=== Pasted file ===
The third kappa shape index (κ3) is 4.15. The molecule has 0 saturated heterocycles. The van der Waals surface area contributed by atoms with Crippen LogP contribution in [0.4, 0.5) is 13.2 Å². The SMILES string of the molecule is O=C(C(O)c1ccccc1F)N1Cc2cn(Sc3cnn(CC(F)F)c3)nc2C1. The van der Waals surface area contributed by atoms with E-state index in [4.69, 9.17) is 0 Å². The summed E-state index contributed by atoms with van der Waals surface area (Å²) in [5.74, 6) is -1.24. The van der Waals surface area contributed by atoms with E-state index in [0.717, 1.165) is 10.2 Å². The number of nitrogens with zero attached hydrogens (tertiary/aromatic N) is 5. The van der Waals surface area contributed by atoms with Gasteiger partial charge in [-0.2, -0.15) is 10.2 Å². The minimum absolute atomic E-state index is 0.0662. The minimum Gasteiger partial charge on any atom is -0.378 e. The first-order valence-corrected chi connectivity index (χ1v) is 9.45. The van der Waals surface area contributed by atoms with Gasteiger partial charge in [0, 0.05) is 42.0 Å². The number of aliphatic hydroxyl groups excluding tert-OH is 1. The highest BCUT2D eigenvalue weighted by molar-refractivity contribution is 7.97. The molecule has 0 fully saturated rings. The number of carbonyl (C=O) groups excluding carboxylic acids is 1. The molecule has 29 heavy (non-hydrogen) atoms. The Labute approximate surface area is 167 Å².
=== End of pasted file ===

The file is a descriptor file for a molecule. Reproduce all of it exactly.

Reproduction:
The third kappa shape index (κ3) is 4.15. The molecule has 0 saturated heterocycles. The van der Waals surface area contributed by atoms with Crippen LogP contribution in [0.4, 0.5) is 13.2 Å². The SMILES string of the molecule is O=C(C(O)c1ccccc1F)N1Cc2cn(Sc3cnn(CC(F)F)c3)nc2C1. The van der Waals surface area contributed by atoms with E-state index in [4.69, 9.17) is 0 Å². The summed E-state index contributed by atoms with van der Waals surface area (Å²) in [5.74, 6) is -1.24. The van der Waals surface area contributed by atoms with E-state index in [0.717, 1.165) is 10.2 Å². The number of nitrogens with zero attached hydrogens (tertiary/aromatic N) is 5. The van der Waals surface area contributed by atoms with Gasteiger partial charge in [-0.2, -0.15) is 10.2 Å². The minimum absolute atomic E-state index is 0.0662. The minimum Gasteiger partial charge on any atom is -0.378 e. The first-order valence-corrected chi connectivity index (χ1v) is 9.45. The van der Waals surface area contributed by atoms with Gasteiger partial charge in [0, 0.05) is 42.0 Å². The number of aliphatic hydroxyl groups excluding tert-OH is 1. The highest BCUT2D eigenvalue weighted by molar-refractivity contribution is 7.97. The molecule has 0 fully saturated rings. The number of carbonyl (C=O) groups excluding carboxylic acids is 1. The molecule has 29 heavy (non-hydrogen) atoms. The Labute approximate surface area is 167 Å².